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Discussion Starter #1
Anybody using one of the new(-ish) 1 Spot Pro pedal power supplies? How's that working out?

They seem very capable and rather inexpensive when compared to some of other options.

I'm not sure of the implications of using a "switching" power supply for this purpose.

Truetone mentions that it's more space-efficient than a transformer-based design and able to handle more current as well. They don't really mention and potential downsides. Yay marketing!

Any thoughts about this series?
 

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Love it. I have the CS12.
I use all except the 9vac (meant for Line6 M series style pedals)
Noise wise? Nothing. Fits pedaltrain & my Temple.
Wished it had the daisy chan for external power like the Voodoo.
Not enough 500ma for a full swag of Strymon.
But, excellent value & power.
Can change to 220v if you travel.
The new CS-6 is slimmer.
 

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If you have ever used a wallwart that wasn't heavy, it was a switching supply. My long-time (does 25 years count?) friend RG Keen was a hardware engineer for IBM before he became chief engineer for Visual Sound/Truetone. As far as I know, he was responsible for the design of the various 1-Spot products. At the very least, I know he actively solicits feedback on any and all technical issues encountered with the supplies, for the purposes of improving them or providing any needed advisories.

The downside of switching supplies is that they use high-frequency clocks. Depending on the age of the supply, and the age of any digital pedals one might be powering, there is a risk that the clock spikes on the power line, whether coming from the PS or the pedal (which also has internal clocks), will result in "heterodyning" I'm not enough of an electronic engineer to go into the theory (thank goodness), but the gist is that such clock-produced spikes can generate something similar to ring modulators when they clash; i.e., the sum and difference of the two frequencies. The clocks in switching supplies and digital pedals are both very high frequency, but even when they are ostensibly the same high frequency, they can differ by a smidgen. If the PS produces hash on the power line at 2.0001mhz and the digital pedal produces similar power-line hash at 1.9999mhz, both of those clocks are pretty damn close to their spec. And although one could never hear the sum of those clock frequencies (4mhz), their difference falls well within human hearing range.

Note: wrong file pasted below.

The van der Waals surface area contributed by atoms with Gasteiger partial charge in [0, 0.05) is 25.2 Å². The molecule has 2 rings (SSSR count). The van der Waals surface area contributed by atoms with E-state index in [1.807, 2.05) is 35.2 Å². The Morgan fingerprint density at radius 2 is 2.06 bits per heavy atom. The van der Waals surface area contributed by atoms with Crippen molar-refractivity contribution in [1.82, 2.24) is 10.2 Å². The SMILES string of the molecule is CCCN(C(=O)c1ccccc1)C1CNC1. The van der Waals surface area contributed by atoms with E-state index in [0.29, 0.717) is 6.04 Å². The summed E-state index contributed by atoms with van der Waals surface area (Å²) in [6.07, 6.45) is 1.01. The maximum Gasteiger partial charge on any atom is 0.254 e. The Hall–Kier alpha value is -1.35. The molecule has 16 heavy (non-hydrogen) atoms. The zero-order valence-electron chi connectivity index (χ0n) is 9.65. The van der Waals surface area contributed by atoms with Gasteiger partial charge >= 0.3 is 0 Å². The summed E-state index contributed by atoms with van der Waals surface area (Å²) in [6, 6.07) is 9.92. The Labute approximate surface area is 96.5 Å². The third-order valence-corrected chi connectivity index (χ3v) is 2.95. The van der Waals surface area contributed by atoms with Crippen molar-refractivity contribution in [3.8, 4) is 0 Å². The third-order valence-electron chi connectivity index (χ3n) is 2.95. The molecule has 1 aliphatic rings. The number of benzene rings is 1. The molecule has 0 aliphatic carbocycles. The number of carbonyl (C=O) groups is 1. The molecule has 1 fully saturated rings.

Historically, we have lots of instances of people having a nice quiet pedalboard, with a single digital pedal and a bunch of other analog pedals. When they bring home a second digital pedal, all of a sudden they encounter disgusting noise like a buzzing hornet's nest. They assume the new pedal is defective. It isn't. What they hear is the clash between the two digital pedals. When the new pedal is the only digital one sharing the same power source, it is every bit as quiet as the first one.